Scriptures and social control;hearsay

[From Rick Marken (920802.1400)]

CHUCK TUCKER (920902 12:23:30) --

The sentence he did not cite was: "His behavior (i.e., "when a man
controls himself") in so doing is a proper object of analysis, and eventually
it must be accounted for with variables lying outside the individual himself."

This makes Greg's point (that Skinner used 'control' in a non-PCT sense) quite
clear (to me at least)

It doesn't make it clear to me. Do the "variables lying outside the
individual" control behavior or influence it or what? All we have above
is a new description of what these variables do ("account for") and a new
description of the behavior that these variables account for ("controlling
oneself"). Do these variables influence the behavior (is "controlling oneself"
just what happended to result THIS TIME from the presence of these
variables) or do they control the behavior (is "controlling oneself" the
only result that could have occurred -- the variables would have somehow
compensated for any deviation from that behavior).

Skinner just didn't really know the meaning of "control" so he used the word
in whatever way made sense in context. If he knew what control was and
tried to figure out how it could be done, all the verbal confusion would
have disappeared -- he would have discovered PCT.

I would suggest that the conversation will be clear if you restrict the term
'control' to "self-control" that can only be performed by "a negative feedback
purposeful process" which is either part of a particular organism or
restricted to a single organism

I don't like "self control" as a replacement for control. There may very
well be a perceptual variable that could be called "self" that is
controlled; but that is only a small aspect of control, and an unconfirmed
one at that. I think the word control works just fine in the discussion of
behavior control. Behavior refers to variable results of action. Control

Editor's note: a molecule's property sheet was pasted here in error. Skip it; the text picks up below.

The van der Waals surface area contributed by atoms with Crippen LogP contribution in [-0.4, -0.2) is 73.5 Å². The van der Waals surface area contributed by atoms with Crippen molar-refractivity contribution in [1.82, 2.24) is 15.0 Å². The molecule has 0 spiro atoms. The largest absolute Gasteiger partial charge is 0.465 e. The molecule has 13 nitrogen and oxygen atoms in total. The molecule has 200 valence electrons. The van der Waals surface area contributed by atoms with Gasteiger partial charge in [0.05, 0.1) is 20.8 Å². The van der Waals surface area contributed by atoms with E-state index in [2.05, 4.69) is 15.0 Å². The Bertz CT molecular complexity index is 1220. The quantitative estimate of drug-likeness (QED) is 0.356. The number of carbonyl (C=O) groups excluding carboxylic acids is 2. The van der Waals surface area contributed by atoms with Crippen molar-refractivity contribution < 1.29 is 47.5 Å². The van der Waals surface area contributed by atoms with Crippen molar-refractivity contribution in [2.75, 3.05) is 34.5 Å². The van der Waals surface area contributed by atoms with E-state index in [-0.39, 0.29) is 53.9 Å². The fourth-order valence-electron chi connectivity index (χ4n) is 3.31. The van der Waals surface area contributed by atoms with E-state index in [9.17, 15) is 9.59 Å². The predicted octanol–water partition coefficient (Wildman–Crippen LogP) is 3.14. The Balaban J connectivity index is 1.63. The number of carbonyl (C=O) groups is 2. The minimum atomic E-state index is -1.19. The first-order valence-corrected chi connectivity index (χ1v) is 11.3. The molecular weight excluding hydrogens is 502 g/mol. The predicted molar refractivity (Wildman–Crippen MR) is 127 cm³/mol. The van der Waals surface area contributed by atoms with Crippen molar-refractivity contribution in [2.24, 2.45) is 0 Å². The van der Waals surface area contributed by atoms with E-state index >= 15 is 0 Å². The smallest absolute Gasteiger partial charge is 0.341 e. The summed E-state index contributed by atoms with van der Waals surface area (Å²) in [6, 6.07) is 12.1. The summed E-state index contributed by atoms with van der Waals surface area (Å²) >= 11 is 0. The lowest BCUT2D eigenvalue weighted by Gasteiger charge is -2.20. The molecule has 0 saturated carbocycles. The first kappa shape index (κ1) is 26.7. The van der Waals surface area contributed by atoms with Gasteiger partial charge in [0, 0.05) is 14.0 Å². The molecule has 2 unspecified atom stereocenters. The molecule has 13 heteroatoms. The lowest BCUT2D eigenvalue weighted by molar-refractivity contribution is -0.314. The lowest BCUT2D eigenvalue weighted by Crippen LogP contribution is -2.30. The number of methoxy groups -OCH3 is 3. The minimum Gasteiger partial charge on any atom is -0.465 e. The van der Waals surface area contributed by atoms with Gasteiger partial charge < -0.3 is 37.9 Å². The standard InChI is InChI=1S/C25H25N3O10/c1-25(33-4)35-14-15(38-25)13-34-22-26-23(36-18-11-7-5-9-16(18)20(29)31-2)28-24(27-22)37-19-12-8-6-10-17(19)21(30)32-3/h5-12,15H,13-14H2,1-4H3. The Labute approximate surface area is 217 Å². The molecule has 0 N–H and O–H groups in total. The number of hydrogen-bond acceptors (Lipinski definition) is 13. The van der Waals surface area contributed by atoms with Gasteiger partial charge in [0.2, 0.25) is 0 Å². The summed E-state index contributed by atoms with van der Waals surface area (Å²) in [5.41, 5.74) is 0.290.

refers to variables that vary far less than would be expected given the
variance of influences that are know to affect them. Thus, some behaviors are
controlled and some are not. PCT says that controlled behaviors (controlled
results of action) are controlled by systems inside the behaving
system itself. If another system tries to control the results that are
controlled by the behaving system (ie. if the other system is trying
to control behavior), then the two systems will most likely be in conflict
(if they have even slightly different references for the controlled results
of action).

penni sibun (920902.1100) --

it looks to me like all this proves is:

1) you're more inclined to believe bill than avery

Not really. But Bill does have an awfully good track record. I've
tested nearly all Bill's claims about PCT (with experiments and
computer modelling) and he's right over 99% of the time (I have
caught him a couple times, but only when he's speculating off the top
of his head).

2) you will happily believe things w/o going to the primary source to
check for yourself

Not only do I go to the primary sources (when I deem it worth the effort based
on what I've heard about them or based on excerpts that I have read from them
-- as with the Chapman book), I also TEST claims. I don't just believe what
I read (at least, when it is testable); I try to demonstrate it to myself and
see if something is not what it seems. I believed Bill without going to
the primary source (Chapman) because I've worked in the field of perception
for 20 years and if someone were really doing something any better, in terms
of modelling perception, than we've been doing than I would have been told
about it already. If I had to read every piece of, er, stuff, that people
thought of as a great breakthrough I wouldn't have time to read anything of
real value -- like Jane Austen. So, indeed, I filter -- through the fine
strainer of PCT.

And that stuff about being right every time -- it was sarcasm. I was
kidding (sort of).





Richard S. Marken USMail: 10459 Holman Ave
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